News and brain candy for the philosophy community
We live in an age of unparallel developments in science and technology, where human knowledge has arrived at an unforeseen stage. Today we can have access to a major part of this knowledge with a mere click; and this accessibility has enabled us to learn about so many things that older generations did not dare to dream of: about our origins, the functionings of the world and of human nature, the mechanisms of social interaction – and the list grows exponentially every day.
Yet can we say that we have changed? I mean, can we actually say that humans are now different, in the sense of being more instructed, more intellectually evolved, and more morally educated? Have we developed higher interests and tastes – in a Millian gist? And I am not talking about the very restricted academic circle; I am talking about society in general.
One would think the answer to be yes. Nonetheless, evidences everywhere seem to point in the opposite direction. Today I went to the doctor and, in the waiting room, observed as a man chose between two reading options: a news magazine and a “celebrity” magazine. He could either instruct himself about what is happening in the economic, social and political life of his own country or read about where some famous actor got married and who divorced who. Can anyone guess what his choice was?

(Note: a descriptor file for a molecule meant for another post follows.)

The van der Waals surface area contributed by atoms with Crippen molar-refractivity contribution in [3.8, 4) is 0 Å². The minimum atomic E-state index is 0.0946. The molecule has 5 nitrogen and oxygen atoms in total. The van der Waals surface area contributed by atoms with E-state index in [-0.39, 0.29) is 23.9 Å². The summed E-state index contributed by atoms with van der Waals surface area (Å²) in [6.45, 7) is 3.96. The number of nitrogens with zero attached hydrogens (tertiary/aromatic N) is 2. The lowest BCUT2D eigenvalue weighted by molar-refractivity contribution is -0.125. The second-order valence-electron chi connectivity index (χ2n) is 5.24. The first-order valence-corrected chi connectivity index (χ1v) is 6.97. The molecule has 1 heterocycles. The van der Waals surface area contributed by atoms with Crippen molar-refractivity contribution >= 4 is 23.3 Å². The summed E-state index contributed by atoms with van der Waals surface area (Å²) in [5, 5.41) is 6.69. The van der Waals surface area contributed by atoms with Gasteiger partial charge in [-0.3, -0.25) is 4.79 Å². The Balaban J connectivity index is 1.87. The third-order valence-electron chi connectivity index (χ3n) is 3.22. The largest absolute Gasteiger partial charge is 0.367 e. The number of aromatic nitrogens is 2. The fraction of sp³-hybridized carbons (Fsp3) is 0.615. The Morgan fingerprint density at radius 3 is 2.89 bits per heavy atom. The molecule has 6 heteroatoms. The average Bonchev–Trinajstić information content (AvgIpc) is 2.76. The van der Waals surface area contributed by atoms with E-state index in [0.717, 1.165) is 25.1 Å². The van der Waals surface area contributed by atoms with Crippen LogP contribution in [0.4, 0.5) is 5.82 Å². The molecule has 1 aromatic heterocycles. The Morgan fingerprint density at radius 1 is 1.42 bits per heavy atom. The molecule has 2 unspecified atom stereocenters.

We may think this is an isolated phenomenon: he chose the celebrity magazine, but the majority of people would have chosen the news one. I believe quite the contrary is the reality; the majority of individuals would choose and do choose to inform themselves about gossips and useless information. Just take a look at the list of bestsellers…
Humanity has taken human knowledge to an unforeseen level, but we humans are mainly the same. We remain revolving ourselves with the same old concerns and the same interests. Weren’t we supposed to aim at the perfection of our reasoning capacities and of our moral character – as advocated by philosophers as distinct from one another as Aristotle and Kant? In the movie Eat, Pray, Love (finally here is the bit mentioned in the first sentence!) there is this bit about a psychologist that was afraid of not being able to understand the sufferings of the people who went through genocide, hunger and war. To her surprise, their concerns turned out to be about relationships, who loved who and etc!
Maybe human nature is just what it is and is not going to change. Yet I wonder if humanity is really unable to develop higher interests. This is not to say that relationships are not important – of course it is of utmost relevance to care about human relationships ant to cherish them; but to still have so much gossip circulating in the media and so many people actually interested in those sort of news seems to me surprising given the level of development we have achieved in so many other areas of human knowledge.
Now the question seems to be: is it bad that our average aspiration to perfection appears to remain at such a mediocre level? Should we be more concerned about the way in which the development of our characters is not accompanying the evolution of scientific knowledge?
Anne Margaret Baxley
Volume 2, Issue 3, pages 396–410, May 2007
New Developments in the Meaning of Life
Volume 2, Issue 2, pages 196–217, March 2007